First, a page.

Geographic Influences on Migration Patterns in South Asia

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  • 0:00 What Is Migration?
  • 1:04 India & Nepal
  • 2:13 Pakistan & Afghanistan
  • 3:52 Sri Lanka & the Maldives
  • 4:55 Bhutan
  • 5:25 Lesson Summary
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Lesson Transcript
Instructor: David Wood

David has taught Honors Physics, AP Physics, IB Physics and general science courses. He has a Masters in Education, and a Bachelors in Physics.

After watching this video, you should be able to describe the migration patterns in South Asia - both internally within the countries of the region and externally. A short quiz follows.

What is Migration?

People like to move around. And they do so for lots of different reasons. Human migration is the seasonal or long-term movement of humans from one area of the Earth to another. This might happen when someone moves for a new job, or flees persecution in their home country, or escapes from the path of a gigantic erupting volcano. Whatever the reason, when people move, that's human migration.

In today's lesson, we're going to look at the migration patterns in each of the countries of South Asia. South Asia is the area usually considered to include Afghanistan, Bangladesh, Bhutan, India, the Maldives, Nepal, Pakistan, and Sri Lanka. There are a lot of people in South Asia: A staggering 1.6 billion in total, 1.2 billion of whom are squashed into India. And where there are a lot of people, there's a lot of movement. Let's start with India and Nepal.

Migration Patterns of India & Nepal

Within the borders of India and Nepal, there is a lot of migration. In India, the most common reason people move is marriage. This is especially true of women - when a woman in India marries, she is expected to move in with or near to her husband's family. In fact, over 50% of internal migration in India is for this reason. People also move within the country for better employment, or educational opportunities, or to avoid turmoil. For example, many people have left Jammu, Kashmir, and Assam in recent years due to the conflicts there.

In Nepal, the biggest flow of internal migration is from the northern, mountainous areas, into either cities or the southern, fertile farmland. The mountains have become too densely populated, and land is expensive. People are moving south to seek new opportunities.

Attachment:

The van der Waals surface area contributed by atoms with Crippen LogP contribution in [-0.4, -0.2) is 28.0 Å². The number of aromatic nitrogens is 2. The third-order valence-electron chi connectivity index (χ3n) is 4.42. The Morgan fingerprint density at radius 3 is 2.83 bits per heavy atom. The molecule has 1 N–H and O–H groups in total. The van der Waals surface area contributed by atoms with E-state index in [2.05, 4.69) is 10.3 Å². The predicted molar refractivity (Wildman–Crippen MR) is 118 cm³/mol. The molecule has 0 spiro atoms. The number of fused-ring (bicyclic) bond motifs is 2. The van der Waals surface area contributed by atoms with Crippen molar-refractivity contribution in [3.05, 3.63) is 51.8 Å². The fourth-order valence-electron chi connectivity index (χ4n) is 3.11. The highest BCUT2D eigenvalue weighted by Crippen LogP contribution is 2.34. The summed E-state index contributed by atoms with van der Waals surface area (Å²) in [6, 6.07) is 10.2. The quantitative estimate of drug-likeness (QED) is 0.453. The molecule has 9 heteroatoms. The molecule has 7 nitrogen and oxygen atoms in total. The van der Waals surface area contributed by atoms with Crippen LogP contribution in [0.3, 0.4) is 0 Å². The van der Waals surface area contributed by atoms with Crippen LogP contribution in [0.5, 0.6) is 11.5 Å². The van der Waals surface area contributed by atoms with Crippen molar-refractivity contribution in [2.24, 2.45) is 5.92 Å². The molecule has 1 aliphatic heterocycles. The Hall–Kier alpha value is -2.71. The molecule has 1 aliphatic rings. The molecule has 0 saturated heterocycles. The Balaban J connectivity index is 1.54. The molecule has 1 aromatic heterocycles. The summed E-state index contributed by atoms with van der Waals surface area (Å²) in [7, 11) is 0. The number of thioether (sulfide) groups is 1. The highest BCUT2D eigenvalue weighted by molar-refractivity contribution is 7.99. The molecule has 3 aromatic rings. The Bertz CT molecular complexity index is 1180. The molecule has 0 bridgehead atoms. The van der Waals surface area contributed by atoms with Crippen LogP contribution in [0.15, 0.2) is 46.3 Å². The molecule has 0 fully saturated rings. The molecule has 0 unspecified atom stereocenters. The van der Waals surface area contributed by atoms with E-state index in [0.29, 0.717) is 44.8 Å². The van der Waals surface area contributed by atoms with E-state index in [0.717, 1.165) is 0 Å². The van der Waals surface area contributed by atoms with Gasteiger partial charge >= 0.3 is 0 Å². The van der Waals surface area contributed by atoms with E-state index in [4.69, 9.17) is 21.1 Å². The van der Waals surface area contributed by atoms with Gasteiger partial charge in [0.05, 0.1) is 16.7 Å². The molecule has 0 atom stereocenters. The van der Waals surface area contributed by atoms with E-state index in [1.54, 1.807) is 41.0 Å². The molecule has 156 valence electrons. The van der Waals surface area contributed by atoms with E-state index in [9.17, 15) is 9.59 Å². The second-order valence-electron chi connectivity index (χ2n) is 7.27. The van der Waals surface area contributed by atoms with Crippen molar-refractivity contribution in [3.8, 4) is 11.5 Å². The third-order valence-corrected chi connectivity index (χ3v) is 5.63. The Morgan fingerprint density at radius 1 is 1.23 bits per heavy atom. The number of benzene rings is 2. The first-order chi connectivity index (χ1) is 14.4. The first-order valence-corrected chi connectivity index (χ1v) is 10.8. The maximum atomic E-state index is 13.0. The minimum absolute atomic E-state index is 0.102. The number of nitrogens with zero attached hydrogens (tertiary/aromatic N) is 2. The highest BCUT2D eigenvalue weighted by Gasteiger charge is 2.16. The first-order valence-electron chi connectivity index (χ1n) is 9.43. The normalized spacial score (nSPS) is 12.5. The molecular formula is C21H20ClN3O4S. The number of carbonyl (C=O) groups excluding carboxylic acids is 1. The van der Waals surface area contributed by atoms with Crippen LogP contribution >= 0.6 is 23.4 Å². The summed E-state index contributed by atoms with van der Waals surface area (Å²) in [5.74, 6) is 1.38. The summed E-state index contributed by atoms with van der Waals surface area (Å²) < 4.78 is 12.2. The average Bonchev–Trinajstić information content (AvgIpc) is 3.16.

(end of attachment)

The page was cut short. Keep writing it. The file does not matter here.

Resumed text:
In 2001, only 2% of migrations in India were from outside the country. Far more people leave the country and emigrate to developed ones, such as the United States and countries in Europe. Getting acceptance into these countries can take many years, but it provides a better life for a lot of people.

Migration Patterns of Pakistan & Afghanistan

When the British left India, they carved up the country into what we know today as India and Pakistan. The idea was that Hindu believers would be most at home in India, and Muslims could find their way to Pakistan. And this is exactly what happened: a surge of migration out of India into the new country of Pakistan.

Later, internal migration within Pakistan occurred mostly from rural areas to city areas, by people in search of jobs or better opportunities. This continues to this day, as urban areas grow more each year. Sometimes this migration is permanent, but sometimes the men of a family go into the city and send money that they make back home to their families in the country. They might even return to the villages during agricultural harvests. This time away from their families is a huge sacrifice, but it can be the only way to escape poverty.

When it comes to external migration, a lot of people in Pakistan have been moving to the Middle East to take advantage of the huge oil reserves there. They see this as a way to get rich.

Afghan migration data is hard to come by. Since governments have been anything from informal to downright abusive, there often was little or no data gathered about how people moved. We do know that people seasonally migrate to Iran and Pakistan for work and send money back to their families in Afghanistan. We also know that people leave the country to escape persecution and are granted asylum in Europe, the U.S., and other countries. And during the many times of war, there is often heavy migration out of the country to escape the fighting.

Migration Patterns of Sri Lanka & the Maldives

Sri Lanka and the Maldives see a lot of migration. Since both countries are so small, opportunities can be limited, causing people to move to other places to work. They then send the money home to their families. Many people go to the Middle East for jobs in the oil industry, but South Korea and Singapore are also major destinations.

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